Joe Biden Now Describes Migrant Rush on the Border as a ‘Crisis’

White House backtracks on refugees decision after criticism

Historically, the United States has had a refugee ceiling on average of 95,000 refugees per year.

Psaki said on Friday Biden's "initial goal of 62,500 seems unlikely.given the decimated refugee admissions program we inherited".

In the meantime, the Biden administration has claimed it will not make a final decision until mid-May.

Gabriel Salguero, president of the National Latino Evangelical Coalition, said evangelical Christians' commitment to refugees "is rooted in the biblical belief that each of these individuals is a person made in the image of God with inherent dignity, whose lives are worth protecting".

White House press secretary Jen Psaki said Biden has been consulting with advisors to "determine what number of refugees could realistically be admitted to the United States between now and October 1".

The order led to criticism from prominent Democrats, including Senator Dick Durbin, the second-highest-ranking Democrat in the Senate, who called the refugee limit "unacceptable".

"In recent years. the United States has not lived up to its ideals as the number of refugees welcomed into our country has plummeted due to policies that diminished the resettlement process", they stated at the time. "Say it ain't so, President Joe", Durbin said in a statement. The cap pertains to the number of refugees who are allowed to enter the a fiscal year.

Biden sent a plan to Congress, as required by law, two months ago to raise the refugee ceiling to 62,500.

The new allocations provide more slots for refugees from Africa, the Middle East and Central America and lift Trump's restrictions on resettlements from Somalia, Syria and Yemen.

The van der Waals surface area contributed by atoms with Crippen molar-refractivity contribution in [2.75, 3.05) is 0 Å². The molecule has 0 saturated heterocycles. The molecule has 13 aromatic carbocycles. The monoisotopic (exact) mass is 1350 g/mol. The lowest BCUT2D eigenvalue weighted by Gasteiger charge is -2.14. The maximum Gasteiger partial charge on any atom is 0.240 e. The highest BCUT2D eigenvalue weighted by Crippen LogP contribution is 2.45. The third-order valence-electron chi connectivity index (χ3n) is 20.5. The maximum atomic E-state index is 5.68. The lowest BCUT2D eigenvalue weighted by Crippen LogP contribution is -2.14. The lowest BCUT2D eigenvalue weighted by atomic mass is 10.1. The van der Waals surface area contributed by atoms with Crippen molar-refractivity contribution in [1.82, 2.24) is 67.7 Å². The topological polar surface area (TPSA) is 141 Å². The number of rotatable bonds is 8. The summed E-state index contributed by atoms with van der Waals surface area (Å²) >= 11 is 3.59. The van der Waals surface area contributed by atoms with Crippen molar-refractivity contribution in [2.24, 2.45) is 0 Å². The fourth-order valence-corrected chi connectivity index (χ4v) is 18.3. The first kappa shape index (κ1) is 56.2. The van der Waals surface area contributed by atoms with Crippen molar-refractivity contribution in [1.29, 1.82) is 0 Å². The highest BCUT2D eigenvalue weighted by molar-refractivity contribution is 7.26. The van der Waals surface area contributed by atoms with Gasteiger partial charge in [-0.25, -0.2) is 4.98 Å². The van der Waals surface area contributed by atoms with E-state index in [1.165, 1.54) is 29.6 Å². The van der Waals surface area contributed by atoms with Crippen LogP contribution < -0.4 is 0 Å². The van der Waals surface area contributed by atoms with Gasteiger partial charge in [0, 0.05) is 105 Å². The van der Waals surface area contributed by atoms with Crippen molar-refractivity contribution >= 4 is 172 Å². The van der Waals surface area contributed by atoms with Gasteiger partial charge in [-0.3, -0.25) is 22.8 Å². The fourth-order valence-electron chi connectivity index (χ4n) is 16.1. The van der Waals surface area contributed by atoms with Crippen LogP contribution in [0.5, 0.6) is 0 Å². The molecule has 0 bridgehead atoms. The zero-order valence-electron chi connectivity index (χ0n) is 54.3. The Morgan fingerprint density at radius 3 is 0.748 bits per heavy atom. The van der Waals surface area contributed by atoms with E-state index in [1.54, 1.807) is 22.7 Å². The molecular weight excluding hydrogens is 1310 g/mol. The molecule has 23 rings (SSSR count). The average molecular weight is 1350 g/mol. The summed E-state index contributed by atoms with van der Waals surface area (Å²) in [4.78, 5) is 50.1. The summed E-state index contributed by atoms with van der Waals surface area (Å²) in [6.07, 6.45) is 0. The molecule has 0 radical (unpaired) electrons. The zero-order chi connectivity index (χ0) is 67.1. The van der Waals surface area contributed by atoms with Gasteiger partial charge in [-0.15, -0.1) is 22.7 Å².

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A reserve of about 1,000 slots can be used as needed.

The White House defended the decision by pointing to Trump's destruction of the refugee resettlement program, although resettlement agencies rejected that reasoning, and the situation at the southern US border, which the administration previously spent weeks downplaying.

The Biden administration has been heavily criticized for not doing the same.

"To be clear: the asylum process at the southern border and the refugee process are completely separate immigration systems. But now we are going to increase the number".

World Relief President Scott Arbeiter remarked, "At a time when refugees and immigrants need American leadership more than ever before, President Biden is refusing to take action". The White House also blamed Trump for decimating the resettlement program in the USA, while the senior administration official cited the COVID-19 pandemic without elaborating.

Biden's order to limit admissions to 15,000 was a blow to advocacy groups that wanted the Democratic president to move swiftly to reverse the refugee policies of the Republican Trump, who had set the figure as a way to limit immigration.

Psaki said Friday that the U.S. Department of Health and Human Service's Office of Refugee Resettlement "does do management and has personnel working on both issues" - the border and refugees - "and so, we have to ensure that there is capacity and ability to manage both".

The White House is walking back President Joe Biden's use of the word 'crisis, ' which is how the president referred to the influx of migrants at the border during a chat with reporters Saturday.

On Saturday, Biden appeared to cave to the pressure of the progressive Democrats, and said that he would increase the refugee cap.

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